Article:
I have a personal friend who is a family therapist. She deals a lot with sexual assault in her work. We sat down and talked about that and how it presents itself emotionally and what that journey is like for survivors.
Abby doesn’t feel like a character that you have to create. She felt more like a representation of women who have experienced this who just needed to be heard. It wasn’t like I had to create these things.
Elizabeth did such an amazing thing in the writing. She gave me so much and just trying to be as authentic as possible was all I was focused on.
The hallway scene is one of the most powerful and iconic moments on TV. What was it like shooting that?
It was such an amazing day. I remember they had shot a scene in the hallway earlier that morning without my character there. Once I got to the soundstage, I hid because I didn’t want to see THAT until it was time to see it.
When I had to get to the room and the set, I walked around the outside to get to Abby’s room. I remember Camilla Luddington saying, “Have you seen it?” I said, “No. I don’t want to see it, until I see it for the first time.” I wanted that to be my genuine reaction to seeing all those women. It was so powerful and such a beautiful thing. We did several takes of it and I cried every single time. You never got past that feeling of camaraderie and solidarity and women really standing for one another. It hit you every time. Everyone was crying the whole time.
What has the feedback been like for you since playing it?
It’s been incredible. Especially after the first 72 hours. I had never experienced anything like it before. On social media, I got so many messages. What shocked me – and Elizabeth mentioned it to me the day before, but she said to take care of myself- I got so many messages from survivors. I was moved. Reading these stories and hearing people share their very private and intimate moments. They were saying, “Thank you.” “I feel heard.” I feel sane.” “I’ve never had my story told in this way.” I even got messages from people saying, “I’ve finally told someone.”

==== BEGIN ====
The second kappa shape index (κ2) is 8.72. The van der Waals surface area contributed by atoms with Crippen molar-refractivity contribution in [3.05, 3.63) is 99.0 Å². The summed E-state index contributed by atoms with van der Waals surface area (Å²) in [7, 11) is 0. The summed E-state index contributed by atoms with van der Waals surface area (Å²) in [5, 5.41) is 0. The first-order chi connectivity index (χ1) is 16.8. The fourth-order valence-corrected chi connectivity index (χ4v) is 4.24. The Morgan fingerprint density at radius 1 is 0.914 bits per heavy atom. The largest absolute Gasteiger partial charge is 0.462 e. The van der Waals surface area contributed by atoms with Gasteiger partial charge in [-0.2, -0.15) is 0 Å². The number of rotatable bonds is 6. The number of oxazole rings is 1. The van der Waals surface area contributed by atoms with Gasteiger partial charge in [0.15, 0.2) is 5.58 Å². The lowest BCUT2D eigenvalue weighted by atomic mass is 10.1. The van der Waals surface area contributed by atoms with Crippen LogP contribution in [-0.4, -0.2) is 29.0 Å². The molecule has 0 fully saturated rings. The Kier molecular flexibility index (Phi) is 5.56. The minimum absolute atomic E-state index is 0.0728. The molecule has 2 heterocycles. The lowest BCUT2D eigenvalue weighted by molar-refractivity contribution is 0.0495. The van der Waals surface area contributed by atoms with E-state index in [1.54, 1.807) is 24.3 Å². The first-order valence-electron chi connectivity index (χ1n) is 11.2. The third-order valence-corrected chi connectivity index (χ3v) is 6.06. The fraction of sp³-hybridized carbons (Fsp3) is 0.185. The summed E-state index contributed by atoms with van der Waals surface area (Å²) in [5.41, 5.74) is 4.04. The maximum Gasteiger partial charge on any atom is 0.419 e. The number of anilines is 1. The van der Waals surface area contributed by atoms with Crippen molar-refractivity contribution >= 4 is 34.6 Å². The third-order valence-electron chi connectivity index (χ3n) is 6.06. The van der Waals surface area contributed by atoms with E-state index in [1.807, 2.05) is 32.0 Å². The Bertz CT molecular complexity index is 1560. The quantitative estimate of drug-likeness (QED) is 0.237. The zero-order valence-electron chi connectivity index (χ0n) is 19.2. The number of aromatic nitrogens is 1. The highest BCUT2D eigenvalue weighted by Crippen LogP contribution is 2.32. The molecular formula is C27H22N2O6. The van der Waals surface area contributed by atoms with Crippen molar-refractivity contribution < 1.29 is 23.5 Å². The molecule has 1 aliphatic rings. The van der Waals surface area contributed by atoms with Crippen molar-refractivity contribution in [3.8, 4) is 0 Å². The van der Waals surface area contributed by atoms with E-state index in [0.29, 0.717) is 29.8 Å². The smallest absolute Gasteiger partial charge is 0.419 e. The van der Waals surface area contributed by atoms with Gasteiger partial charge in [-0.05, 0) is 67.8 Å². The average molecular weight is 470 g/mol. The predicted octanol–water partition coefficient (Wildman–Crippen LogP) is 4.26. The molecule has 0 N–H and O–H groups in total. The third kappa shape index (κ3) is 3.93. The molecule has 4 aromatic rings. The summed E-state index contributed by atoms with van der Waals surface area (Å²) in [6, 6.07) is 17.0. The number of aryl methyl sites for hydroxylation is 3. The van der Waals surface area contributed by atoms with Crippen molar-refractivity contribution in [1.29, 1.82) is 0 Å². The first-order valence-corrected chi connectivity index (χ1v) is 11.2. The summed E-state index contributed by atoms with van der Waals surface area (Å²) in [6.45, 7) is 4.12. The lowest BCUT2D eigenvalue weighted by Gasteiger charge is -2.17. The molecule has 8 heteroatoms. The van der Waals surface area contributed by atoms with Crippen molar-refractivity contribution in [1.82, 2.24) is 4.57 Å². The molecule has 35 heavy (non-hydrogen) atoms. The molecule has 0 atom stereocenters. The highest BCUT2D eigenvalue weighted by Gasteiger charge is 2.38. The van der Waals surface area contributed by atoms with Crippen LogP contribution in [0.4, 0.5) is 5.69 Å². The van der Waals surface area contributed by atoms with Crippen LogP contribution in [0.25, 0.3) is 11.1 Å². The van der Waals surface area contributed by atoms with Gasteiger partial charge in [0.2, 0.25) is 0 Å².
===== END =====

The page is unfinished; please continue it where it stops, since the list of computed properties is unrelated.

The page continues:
You’re giving me goosebumps.
For someone to say, ‘I saw this episode and it gave me the strength to go and talk to someone about what I have been through.’ I have goosebumps. It’s overwhelming.
As actors, we want to tell stories that are powerful and make a difference. I don’t think I really realized how much this story could and would have. All of these messages started flooding in.
You know, the show isn’t in its first season and yet people still tune in either religiously or dip in or out of it. But it’s still got so many viewers, but the messages show the power of the show.
Also, I heard from men who were applauding the show’s conversation about consent overall. That scene at the end with Tuck learning about a layman’s definition of consent and what it is – that inspired me. I went home to Virginia a few weeks ago and sat my 17-year-old nephew down. We watched the episode and then had a very long conversation about consent and what it meant. We discussed how to navigate that world. He’s at that age where he’s probably exploring those things. It’s such a beautiful jumping off point to have those conversations.
It gives people a segue to make things less awkward. I felt it was important they had that scene with men because I feel women talk about it all the time. I feel men have to have these conversations with each other.